First Things First - Ready for School, Set for Life By Memarie Tsosie, Window Rock, AZ Stories, profiles and news you can use about early childhood development and health for children ages birth to five.
Tuesday, June 11, 2013
Duane White works two jobs to provide for his family. But, he says his most important job is being a single father to four year old Anaya and six year old Myles - and that includes learning everything he can about parenting.
Duane is a participant in Nihiyazhi Ba'iit'ih , For Our Children - a home visitation program funded by the First Things First Navajo Nation Regional Council to support parents in their role as their child's first teacher.
Home visitor Sharrisa Ben raves about what a wonderful father Duane is. "He has his priorities straight and does everything!" she said. "He cooks, cleans, does the laundry, takes them to school, and attends all of our family trainings."
Sharrisa has helped Duane create a stable environment for Anaya and Myles. This is important when children have multiple caregivers. While Duane is working, the kids' paternal grandmother, Cecelia, cares for them. Both caregivers are making a team effort to constantly reinforce positive behavior, teach good manners, and promote healthy eating - all areas their confidence has grown in with Sharrisa's help.
Most importantly, they've created a consistent world for the kids at home. Routines teach children that people and the world around them are trustworthy. Cecelia said this has done wonders for Anaya's social and emotional development. Before, Anaya was a little shy when it came to talking to people or performing new tasks. Now, her grandma Cecilia said, "She wants to be involved in everything and she's trusting of people."
This Father's Day, remember to make the most out of time with your young children. Here are some tips, adapted from Born Learning-Kid Basics:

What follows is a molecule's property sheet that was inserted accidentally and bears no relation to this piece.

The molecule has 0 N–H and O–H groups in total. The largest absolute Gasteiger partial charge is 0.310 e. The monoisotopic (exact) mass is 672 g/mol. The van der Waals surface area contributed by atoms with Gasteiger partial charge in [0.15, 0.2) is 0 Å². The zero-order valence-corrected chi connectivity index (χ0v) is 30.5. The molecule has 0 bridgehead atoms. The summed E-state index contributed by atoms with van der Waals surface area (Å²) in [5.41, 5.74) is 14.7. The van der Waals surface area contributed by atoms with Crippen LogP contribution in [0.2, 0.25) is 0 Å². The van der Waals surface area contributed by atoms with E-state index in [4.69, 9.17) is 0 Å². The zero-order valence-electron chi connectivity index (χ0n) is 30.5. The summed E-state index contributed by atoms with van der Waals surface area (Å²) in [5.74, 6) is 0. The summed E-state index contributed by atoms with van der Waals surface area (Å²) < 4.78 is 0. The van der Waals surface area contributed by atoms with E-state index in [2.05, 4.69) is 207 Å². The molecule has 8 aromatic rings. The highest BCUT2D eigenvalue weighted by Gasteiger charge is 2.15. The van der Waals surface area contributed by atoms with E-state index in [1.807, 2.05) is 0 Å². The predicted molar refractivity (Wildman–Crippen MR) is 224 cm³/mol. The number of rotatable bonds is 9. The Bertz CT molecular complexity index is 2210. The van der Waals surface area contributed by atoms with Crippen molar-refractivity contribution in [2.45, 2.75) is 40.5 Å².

Take charge of some everyday routines - Determine activities that you will manage, such as getting your child dressed or reading a bedtime story.
Read up - Learn about parenting basics, such as ages and stages of development, or what toys and activities help a child learn and grow.
Communicate with your child's caregiver - When you are away from your child, keep connected with simple questions like how much did my child eat or sleep? Or, what kinds of activities does my child enjoy?
Duane added his piece of advice: Don't be afraid to ask for help. He says there's a misperception that fathers don't need help, but he wouldn't be able to do everything he does without the support of his family and Sharrisa.
If you are a father who needs some support, there are First Things First funded resources available to help you promote your child's healthy development and get you through the rough spots of parenthood.
Nihiyazhi Ba'iit'ih Home Visiting gives young children on the Navajo Nation stronger, more supportive relationships with their parents. They can be reached at 928-523-8905.
Another resource is the Birth to 5 Helpline (1-877-705-KIDS). This is a free statewide phone service staffed by nurses and child development specialists who help families of young children get answers to their toughest parenting questions.
As we approach Father's Day, First Things First says thank you to all the great dads, grandpas and other father figures whose love and nurturing gives young kids the safety, security and support they need to grow and thrive!